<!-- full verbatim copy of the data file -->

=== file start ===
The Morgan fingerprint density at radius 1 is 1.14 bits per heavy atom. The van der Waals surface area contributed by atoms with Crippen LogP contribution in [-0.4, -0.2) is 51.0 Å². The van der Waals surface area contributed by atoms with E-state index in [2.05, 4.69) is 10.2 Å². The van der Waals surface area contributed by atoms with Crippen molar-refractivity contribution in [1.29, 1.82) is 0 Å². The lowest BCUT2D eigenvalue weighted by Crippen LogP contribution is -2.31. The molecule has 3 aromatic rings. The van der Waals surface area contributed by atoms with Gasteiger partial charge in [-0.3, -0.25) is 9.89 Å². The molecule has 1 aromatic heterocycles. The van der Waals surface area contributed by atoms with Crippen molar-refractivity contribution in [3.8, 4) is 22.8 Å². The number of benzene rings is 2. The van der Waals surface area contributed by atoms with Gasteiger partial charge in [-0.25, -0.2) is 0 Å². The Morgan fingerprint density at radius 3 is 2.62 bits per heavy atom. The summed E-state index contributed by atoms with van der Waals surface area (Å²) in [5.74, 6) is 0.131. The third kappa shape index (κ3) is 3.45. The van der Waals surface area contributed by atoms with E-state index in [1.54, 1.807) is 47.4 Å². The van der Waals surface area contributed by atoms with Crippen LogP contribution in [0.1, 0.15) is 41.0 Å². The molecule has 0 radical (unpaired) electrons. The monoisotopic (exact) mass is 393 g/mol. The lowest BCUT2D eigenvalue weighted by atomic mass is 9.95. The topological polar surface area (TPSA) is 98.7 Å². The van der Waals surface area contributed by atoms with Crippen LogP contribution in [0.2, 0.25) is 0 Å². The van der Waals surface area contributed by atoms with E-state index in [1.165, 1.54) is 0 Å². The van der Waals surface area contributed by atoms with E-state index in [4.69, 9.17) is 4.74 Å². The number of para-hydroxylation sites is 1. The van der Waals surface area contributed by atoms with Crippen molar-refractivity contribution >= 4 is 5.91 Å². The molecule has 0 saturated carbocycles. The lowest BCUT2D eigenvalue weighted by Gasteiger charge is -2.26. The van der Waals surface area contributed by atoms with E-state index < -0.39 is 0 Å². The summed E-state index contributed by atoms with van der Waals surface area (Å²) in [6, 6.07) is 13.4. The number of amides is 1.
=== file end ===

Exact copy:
The Morgan fingerprint density at radius 1 is 1.14 bits per heavy atom. The van der Waals surface area contributed by atoms with Crippen LogP contribution in [-0.4, -0.2) is 51.0 Å². The van der Waals surface area contributed by atoms with E-state index in [2.05, 4.69) is 10.2 Å². The van der Waals surface area contributed by atoms with Crippen molar-refractivity contribution in [1.29, 1.82) is 0 Å². The lowest BCUT2D eigenvalue weighted by Crippen LogP contribution is -2.31. The molecule has 3 aromatic rings. The van der Waals surface area contributed by atoms with Gasteiger partial charge in [-0.3, -0.25) is 9.89 Å². The molecule has 1 aromatic heterocycles. The van der Waals surface area contributed by atoms with Crippen molar-refractivity contribution in [3.8, 4) is 22.8 Å². The number of benzene rings is 2. The van der Waals surface area contributed by atoms with Gasteiger partial charge in [-0.25, -0.2) is 0 Å². The Morgan fingerprint density at radius 3 is 2.62 bits per heavy atom. The summed E-state index contributed by atoms with van der Waals surface area (Å²) in [5.74, 6) is 0.131. The third kappa shape index (κ3) is 3.45. The van der Waals surface area contributed by atoms with E-state index in [1.54, 1.807) is 47.4 Å². The van der Waals surface area contributed by atoms with Crippen LogP contribution in [0.1, 0.15) is 41.0 Å². The molecule has 0 radical (unpaired) electrons. The monoisotopic (exact) mass is 393 g/mol. The lowest BCUT2D eigenvalue weighted by atomic mass is 9.95. The topological polar surface area (TPSA) is 98.7 Å². The van der Waals surface area contributed by atoms with Crippen LogP contribution in [0.2, 0.25) is 0 Å². The van der Waals surface area contributed by atoms with E-state index in [1.165, 1.54) is 0 Å². The van der Waals surface area contributed by atoms with E-state index in [4.69, 9.17) is 4.74 Å². The number of para-hydroxylation sites is 1. The van der Waals surface area contributed by atoms with Crippen molar-refractivity contribution >= 4 is 5.91 Å². The molecule has 0 saturated carbocycles. The lowest BCUT2D eigenvalue weighted by Gasteiger charge is -2.26. The van der Waals surface area contributed by atoms with E-state index < -0.39 is 0 Å². The summed E-state index contributed by atoms with van der Waals surface area (Å²) in [6, 6.07) is 13.4. The number of amides is 1.